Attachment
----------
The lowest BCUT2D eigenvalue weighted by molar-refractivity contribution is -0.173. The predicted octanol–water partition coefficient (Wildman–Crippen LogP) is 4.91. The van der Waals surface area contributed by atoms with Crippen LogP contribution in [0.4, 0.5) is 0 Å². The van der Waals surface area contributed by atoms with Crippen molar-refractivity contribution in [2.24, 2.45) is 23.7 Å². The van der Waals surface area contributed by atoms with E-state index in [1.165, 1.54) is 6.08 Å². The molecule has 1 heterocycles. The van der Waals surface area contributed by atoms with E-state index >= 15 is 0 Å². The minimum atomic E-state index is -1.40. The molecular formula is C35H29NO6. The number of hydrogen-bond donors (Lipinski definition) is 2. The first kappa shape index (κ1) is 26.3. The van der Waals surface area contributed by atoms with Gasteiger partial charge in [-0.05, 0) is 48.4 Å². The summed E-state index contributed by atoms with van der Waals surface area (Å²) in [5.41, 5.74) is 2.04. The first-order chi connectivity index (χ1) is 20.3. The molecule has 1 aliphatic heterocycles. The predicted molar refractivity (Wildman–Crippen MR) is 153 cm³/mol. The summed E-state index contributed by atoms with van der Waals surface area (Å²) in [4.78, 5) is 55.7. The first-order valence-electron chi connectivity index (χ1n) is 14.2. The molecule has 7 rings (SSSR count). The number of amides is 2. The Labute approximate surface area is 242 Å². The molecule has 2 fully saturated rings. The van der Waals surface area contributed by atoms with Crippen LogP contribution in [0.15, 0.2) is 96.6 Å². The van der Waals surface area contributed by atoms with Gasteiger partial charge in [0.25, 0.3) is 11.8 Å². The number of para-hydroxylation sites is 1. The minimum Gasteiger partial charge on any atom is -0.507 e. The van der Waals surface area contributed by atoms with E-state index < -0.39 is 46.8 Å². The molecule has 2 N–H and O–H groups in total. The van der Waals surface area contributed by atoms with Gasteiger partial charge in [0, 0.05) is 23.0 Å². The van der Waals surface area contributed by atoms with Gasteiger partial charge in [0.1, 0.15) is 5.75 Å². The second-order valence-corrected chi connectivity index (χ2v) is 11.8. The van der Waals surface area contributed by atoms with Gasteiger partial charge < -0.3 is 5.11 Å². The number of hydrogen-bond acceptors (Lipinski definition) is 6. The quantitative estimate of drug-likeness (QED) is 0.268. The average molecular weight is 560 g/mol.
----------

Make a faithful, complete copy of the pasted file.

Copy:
The lowest BCUT2D eigenvalue weighted by molar-refractivity contribution is -0.173. The predicted octanol–water partition coefficient (Wildman–Crippen LogP) is 4.91. The van der Waals surface area contributed by atoms with Crippen LogP contribution in [0.4, 0.5) is 0 Å². The van der Waals surface area contributed by atoms with Crippen molar-refractivity contribution in [2.24, 2.45) is 23.7 Å². The van der Waals surface area contributed by atoms with E-state index in [1.165, 1.54) is 6.08 Å². The molecule has 1 heterocycles. The van der Waals surface area contributed by atoms with E-state index >= 15 is 0 Å². The minimum atomic E-state index is -1.40. The molecular formula is C35H29NO6. The number of hydrogen-bond donors (Lipinski definition) is 2. The first kappa shape index (κ1) is 26.3. The van der Waals surface area contributed by atoms with Gasteiger partial charge in [-0.05, 0) is 48.4 Å². The summed E-state index contributed by atoms with van der Waals surface area (Å²) in [5.41, 5.74) is 2.04. The first-order chi connectivity index (χ1) is 20.3. The molecule has 1 aliphatic heterocycles. The predicted molar refractivity (Wildman–Crippen MR) is 153 cm³/mol. The summed E-state index contributed by atoms with van der Waals surface area (Å²) in [4.78, 5) is 55.7. The first-order valence-electron chi connectivity index (χ1n) is 14.2. The molecule has 7 rings (SSSR count). The number of amides is 2. The Labute approximate surface area is 242 Å². The molecule has 2 fully saturated rings. The van der Waals surface area contributed by atoms with Crippen LogP contribution in [0.15, 0.2) is 96.6 Å². The van der Waals surface area contributed by atoms with Gasteiger partial charge in [0.25, 0.3) is 11.8 Å². The number of para-hydroxylation sites is 1. The minimum Gasteiger partial charge on any atom is -0.507 e. The van der Waals surface area contributed by atoms with E-state index < -0.39 is 46.8 Å². The molecule has 2 N–H and O–H groups in total. The van der Waals surface area contributed by atoms with Gasteiger partial charge in [0, 0.05) is 23.0 Å². The van der Waals surface area contributed by atoms with Gasteiger partial charge in [0.1, 0.15) is 5.75 Å². The second-order valence-corrected chi connectivity index (χ2v) is 11.8. The van der Waals surface area contributed by atoms with Gasteiger partial charge < -0.3 is 5.11 Å². The number of hydrogen-bond acceptors (Lipinski definition) is 6. The quantitative estimate of drug-likeness (QED) is 0.268. The average molecular weight is 560 g/mol.